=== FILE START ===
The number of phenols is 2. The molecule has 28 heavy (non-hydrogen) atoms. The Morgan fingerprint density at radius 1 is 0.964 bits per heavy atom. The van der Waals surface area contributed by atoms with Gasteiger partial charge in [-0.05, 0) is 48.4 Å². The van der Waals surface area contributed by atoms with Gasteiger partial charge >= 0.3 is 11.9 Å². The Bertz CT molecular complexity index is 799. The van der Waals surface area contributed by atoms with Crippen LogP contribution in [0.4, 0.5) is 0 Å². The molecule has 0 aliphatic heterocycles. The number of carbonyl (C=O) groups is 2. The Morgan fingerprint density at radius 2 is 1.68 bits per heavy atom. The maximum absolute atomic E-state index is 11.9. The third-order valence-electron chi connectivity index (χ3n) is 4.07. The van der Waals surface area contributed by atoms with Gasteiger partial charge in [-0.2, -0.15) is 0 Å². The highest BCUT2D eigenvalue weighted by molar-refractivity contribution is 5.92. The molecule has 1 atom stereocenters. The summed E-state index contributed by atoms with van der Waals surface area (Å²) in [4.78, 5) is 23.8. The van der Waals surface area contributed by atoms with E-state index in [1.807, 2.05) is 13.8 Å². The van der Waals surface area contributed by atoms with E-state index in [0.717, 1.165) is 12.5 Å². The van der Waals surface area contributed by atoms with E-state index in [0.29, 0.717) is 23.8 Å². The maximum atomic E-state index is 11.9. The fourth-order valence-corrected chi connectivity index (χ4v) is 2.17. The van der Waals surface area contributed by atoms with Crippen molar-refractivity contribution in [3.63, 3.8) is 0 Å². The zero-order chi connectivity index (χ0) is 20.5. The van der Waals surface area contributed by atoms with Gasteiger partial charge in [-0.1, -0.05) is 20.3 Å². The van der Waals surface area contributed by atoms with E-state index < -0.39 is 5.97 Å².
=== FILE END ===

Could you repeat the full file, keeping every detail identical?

The number of phenols is 2. The molecule has 28 heavy (non-hydrogen) atoms. The Morgan fingerprint density at radius 1 is 0.964 bits per heavy atom. The van der Waals surface area contributed by atoms with Gasteiger partial charge in [-0.05, 0) is 48.4 Å². The van der Waals surface area contributed by atoms with Gasteiger partial charge >= 0.3 is 11.9 Å². The Bertz CT molecular complexity index is 799. The van der Waals surface area contributed by atoms with Crippen LogP contribution in [0.4, 0.5) is 0 Å². The molecule has 0 aliphatic heterocycles. The number of carbonyl (C=O) groups is 2. The Morgan fingerprint density at radius 2 is 1.68 bits per heavy atom. The maximum absolute atomic E-state index is 11.9. The third-order valence-electron chi connectivity index (χ3n) is 4.07. The van der Waals surface area contributed by atoms with Gasteiger partial charge in [-0.2, -0.15) is 0 Å². The highest BCUT2D eigenvalue weighted by molar-refractivity contribution is 5.92. The molecule has 1 atom stereocenters. The summed E-state index contributed by atoms with van der Waals surface area (Å²) in [4.78, 5) is 23.8. The van der Waals surface area contributed by atoms with E-state index in [1.807, 2.05) is 13.8 Å². The van der Waals surface area contributed by atoms with E-state index in [0.717, 1.165) is 12.5 Å². The van der Waals surface area contributed by atoms with E-state index in [0.29, 0.717) is 23.8 Å². The maximum atomic E-state index is 11.9. The fourth-order valence-corrected chi connectivity index (χ4v) is 2.17. The van der Waals surface area contributed by atoms with Crippen molar-refractivity contribution in [3.63, 3.8) is 0 Å². The zero-order chi connectivity index (χ0) is 20.5. The van der Waals surface area contributed by atoms with Gasteiger partial charge in [-0.1, -0.05) is 20.3 Å². The van der Waals surface area contributed by atoms with E-state index < -0.39 is 5.97 Å².